Lesser Celandine (Ficaria verna), also known as fig buttercup or pilewort, is a spring ephemeral plant with glossy dark green leaves and bright yellow flowers. While beautiful in the spring, it is also an aggressive spreader that will quickly take over your gardens. Native to Europe and parts of Africa and Asia, it was introduced to the U.S. in the late 1860’s as an ornamental. Without diseases or predators to keep it in check, it continually outcompeted native plants and became invasive. It thrives in moist and somewhat shady areas, where it quickly spreads and forms a dense mat. Although the plant goes dormant in June, its dense growth habit crowds out native spring ephemerals and other native plants that are not strong enough to compete against it.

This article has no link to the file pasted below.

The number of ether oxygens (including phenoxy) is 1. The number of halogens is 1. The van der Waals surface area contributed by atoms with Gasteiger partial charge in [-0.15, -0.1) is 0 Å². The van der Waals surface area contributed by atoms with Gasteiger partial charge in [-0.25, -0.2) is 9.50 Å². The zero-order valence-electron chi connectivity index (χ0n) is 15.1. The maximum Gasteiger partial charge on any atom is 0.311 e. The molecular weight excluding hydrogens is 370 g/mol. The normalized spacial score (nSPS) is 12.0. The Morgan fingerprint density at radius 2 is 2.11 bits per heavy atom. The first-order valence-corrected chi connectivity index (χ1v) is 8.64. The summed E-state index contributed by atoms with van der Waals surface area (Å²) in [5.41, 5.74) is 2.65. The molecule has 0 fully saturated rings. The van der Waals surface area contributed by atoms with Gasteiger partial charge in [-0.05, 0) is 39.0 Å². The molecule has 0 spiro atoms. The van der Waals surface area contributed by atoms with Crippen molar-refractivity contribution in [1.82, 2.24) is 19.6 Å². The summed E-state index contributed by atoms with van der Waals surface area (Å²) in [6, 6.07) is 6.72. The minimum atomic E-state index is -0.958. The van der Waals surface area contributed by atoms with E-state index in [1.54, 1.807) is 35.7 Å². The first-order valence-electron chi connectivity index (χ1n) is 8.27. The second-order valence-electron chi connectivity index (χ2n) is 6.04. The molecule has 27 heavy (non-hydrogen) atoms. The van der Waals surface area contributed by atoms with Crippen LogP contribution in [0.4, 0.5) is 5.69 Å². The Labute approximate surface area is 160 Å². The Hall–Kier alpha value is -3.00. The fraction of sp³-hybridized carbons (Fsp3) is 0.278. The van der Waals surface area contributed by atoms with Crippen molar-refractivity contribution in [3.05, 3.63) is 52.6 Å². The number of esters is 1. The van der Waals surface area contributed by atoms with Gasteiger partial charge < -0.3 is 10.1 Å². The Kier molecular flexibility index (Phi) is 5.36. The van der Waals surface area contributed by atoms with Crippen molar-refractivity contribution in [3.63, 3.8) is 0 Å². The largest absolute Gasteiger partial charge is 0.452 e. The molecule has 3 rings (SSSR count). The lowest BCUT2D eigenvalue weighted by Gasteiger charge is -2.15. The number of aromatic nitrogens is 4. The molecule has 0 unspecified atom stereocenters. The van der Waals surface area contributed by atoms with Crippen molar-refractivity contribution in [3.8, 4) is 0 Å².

If you suspect that you have this plant on your property, you should remove it as quickly as possible. Small infestations of lesser celandine can be controlled by hand digging, removing its underground tubers and all other plant material. Widespread patches of the plant may require application of an herbicide such as glyphosate, which unfortunately impacts other plants.
Care should be taken not to confuse Lesser Celandine with Marsh Marigold (Caltha palustris) which is a beneficial native plant! While the two plants look similar, one difference is that Marsh Marigold tends to grow in small isolated clumps while Lesser Celandine spreads into a thick mat. There are also differences in the size of the leaves and the number of petals that their flowers have.
For more information on Lesser Celandine, how to control or eradicate it, or on how to tell it apart from Marsh Marigold, check out this resource from Ohio State.